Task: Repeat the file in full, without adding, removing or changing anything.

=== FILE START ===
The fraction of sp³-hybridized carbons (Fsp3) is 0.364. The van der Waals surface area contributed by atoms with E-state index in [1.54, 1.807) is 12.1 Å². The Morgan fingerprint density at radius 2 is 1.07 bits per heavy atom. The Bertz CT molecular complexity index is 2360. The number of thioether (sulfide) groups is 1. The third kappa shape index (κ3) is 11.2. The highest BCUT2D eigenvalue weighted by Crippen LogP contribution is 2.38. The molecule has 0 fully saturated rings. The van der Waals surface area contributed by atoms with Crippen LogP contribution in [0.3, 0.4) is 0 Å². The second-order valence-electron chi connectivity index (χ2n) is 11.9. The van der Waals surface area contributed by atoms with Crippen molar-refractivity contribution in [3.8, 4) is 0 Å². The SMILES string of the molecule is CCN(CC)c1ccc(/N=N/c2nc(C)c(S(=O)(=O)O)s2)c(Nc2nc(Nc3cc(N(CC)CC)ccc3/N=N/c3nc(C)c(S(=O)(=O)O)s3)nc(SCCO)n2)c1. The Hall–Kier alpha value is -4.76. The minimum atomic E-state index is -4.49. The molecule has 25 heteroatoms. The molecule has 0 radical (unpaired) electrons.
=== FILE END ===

The fraction of sp³-hybridized carbons (Fsp3) is 0.364. The van der Waals surface area contributed by atoms with E-state index in [1.54, 1.807) is 12.1 Å². The Morgan fingerprint density at radius 2 is 1.07 bits per heavy atom. The Bertz CT molecular complexity index is 2360. The number of thioether (sulfide) groups is 1. The third kappa shape index (κ3) is 11.2. The highest BCUT2D eigenvalue weighted by Crippen LogP contribution is 2.38. The molecule has 0 fully saturated rings. The van der Waals surface area contributed by atoms with Crippen LogP contribution in [0.3, 0.4) is 0 Å². The second-order valence-electron chi connectivity index (χ2n) is 11.9. The van der Waals surface area contributed by atoms with Crippen molar-refractivity contribution in [3.8, 4) is 0 Å². The SMILES string of the molecule is CCN(CC)c1ccc(/N=N/c2nc(C)c(S(=O)(=O)O)s2)c(Nc2nc(Nc3cc(N(CC)CC)ccc3/N=N/c3nc(C)c(S(=O)(=O)O)s3)nc(SCCO)n2)c1. The Hall–Kier alpha value is -4.76. The minimum atomic E-state index is -4.49. The molecule has 25 heteroatoms. The molecule has 0 radical (unpaired) electrons.